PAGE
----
Discovery May Explain Black Americans’ Higher Colon Cancer Risk
WEDNESDAY, Jan. 27, 2021 (HealthDay News) – New research reveals why black Americans may be more vulnerable to colon cancer than whites.
The researchers looked at age-related “epigenetic” changes in colon tissue. These changes affect how genes work.
Investigators found that in blacks and whites, one side of the colon biologically ages faster than the other. But the side that ages faster is different depending on the breed.
In black Americans, the right side of the colon ages much faster than the left side, which could contribute to their increased risk of colon cancer, making them more likely to develop cancer of the right side of the colon and have it. cancer to a younger one, according to the authors of the study recently published in the Journal of the National Cancer Institute.
In whites, the left side of the colon ages faster and they are more likely to develop cancer on that side.
The study is the first to find that both sides of the colon age differently.
“These results highlight the importance of the lateral aspect of the colon for colorectal cancer biology,” said study co-lead Graham Casey, Center for Public Health Genomics at the University of Virginia.
“The fact that the colon biology of people of African and European descent differ further underscores the critical importance of more research involving the participation of people of African descent,” Casey added in an academic press release.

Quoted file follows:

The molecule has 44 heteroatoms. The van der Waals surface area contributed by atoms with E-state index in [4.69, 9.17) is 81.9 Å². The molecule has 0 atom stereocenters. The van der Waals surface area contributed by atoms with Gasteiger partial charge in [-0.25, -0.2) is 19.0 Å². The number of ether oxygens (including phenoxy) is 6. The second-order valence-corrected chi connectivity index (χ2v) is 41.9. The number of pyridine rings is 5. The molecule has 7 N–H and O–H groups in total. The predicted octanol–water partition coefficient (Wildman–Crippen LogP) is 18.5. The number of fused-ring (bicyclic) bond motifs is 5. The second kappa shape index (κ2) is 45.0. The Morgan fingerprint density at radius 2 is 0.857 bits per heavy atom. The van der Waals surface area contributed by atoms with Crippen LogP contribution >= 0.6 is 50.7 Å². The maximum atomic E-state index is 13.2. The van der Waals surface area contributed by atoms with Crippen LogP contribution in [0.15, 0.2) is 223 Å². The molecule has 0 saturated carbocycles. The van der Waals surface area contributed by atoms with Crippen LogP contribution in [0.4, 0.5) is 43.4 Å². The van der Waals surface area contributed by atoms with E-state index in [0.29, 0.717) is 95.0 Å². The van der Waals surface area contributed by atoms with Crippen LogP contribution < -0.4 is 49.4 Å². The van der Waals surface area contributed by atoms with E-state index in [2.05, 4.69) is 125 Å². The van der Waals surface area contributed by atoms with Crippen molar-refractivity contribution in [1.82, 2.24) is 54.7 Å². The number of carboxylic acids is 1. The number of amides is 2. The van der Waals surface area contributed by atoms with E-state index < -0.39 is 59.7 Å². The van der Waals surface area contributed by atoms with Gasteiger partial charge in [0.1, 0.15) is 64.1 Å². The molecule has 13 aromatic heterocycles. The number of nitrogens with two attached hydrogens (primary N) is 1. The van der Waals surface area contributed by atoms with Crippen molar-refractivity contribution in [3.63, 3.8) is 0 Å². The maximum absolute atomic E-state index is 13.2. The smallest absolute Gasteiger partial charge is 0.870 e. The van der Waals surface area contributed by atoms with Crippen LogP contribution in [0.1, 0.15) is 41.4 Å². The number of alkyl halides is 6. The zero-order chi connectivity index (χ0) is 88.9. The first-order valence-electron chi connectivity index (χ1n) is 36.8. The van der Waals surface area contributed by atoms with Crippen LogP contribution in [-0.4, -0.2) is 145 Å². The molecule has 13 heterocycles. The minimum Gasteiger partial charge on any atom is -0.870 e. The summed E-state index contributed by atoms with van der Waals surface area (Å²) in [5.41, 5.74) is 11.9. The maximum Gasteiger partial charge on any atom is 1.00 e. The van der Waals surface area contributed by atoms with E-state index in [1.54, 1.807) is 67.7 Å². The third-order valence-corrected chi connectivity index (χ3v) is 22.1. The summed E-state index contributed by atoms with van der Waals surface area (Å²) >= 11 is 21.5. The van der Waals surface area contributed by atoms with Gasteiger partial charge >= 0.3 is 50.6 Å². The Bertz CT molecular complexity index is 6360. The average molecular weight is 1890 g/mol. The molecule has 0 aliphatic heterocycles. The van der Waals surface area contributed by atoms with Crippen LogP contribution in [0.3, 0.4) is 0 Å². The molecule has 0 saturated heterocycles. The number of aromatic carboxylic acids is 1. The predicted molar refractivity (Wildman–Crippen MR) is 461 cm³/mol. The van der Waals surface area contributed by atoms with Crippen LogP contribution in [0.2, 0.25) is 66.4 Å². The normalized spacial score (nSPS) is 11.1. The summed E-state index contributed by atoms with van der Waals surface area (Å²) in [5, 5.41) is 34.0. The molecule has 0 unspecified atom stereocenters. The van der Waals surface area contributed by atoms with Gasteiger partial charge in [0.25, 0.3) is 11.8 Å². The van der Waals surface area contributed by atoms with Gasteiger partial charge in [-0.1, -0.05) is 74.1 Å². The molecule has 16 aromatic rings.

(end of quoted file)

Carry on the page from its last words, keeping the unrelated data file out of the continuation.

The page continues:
Black Americans are disproportionately affected by colorectal cancer, being 20% more likely to develop colorectal cancer and 40% more likely to die from it, according to the American Cancer Society.
“Black Panther” star Chadwick Boseman has died of colorectal cancer at the age of 43.
Overall, rates of colorectal cancer in the United States have fallen in recent years, but the decline has not been as large among black Americans as it has among people of European descent. And although the overall rates have declined, the rate among young people has increased.
The study could help explain these disparities and could help scientists develop better ways to treat and prevent colorectal cancers, the researchers suggested.
According to study co-leader Dr. Li Li, head of the cancer control and population health program at the Cancer Center at the University of Virginia, “Our discovery is a step forward in our efforts. to prevent colorectal cancer and reduce racial disparities in this deadly disease. ”
The US National Cancer Institute has more information on colon cancer.
SOURCE: University of Virginia, press release, January 21, 2021
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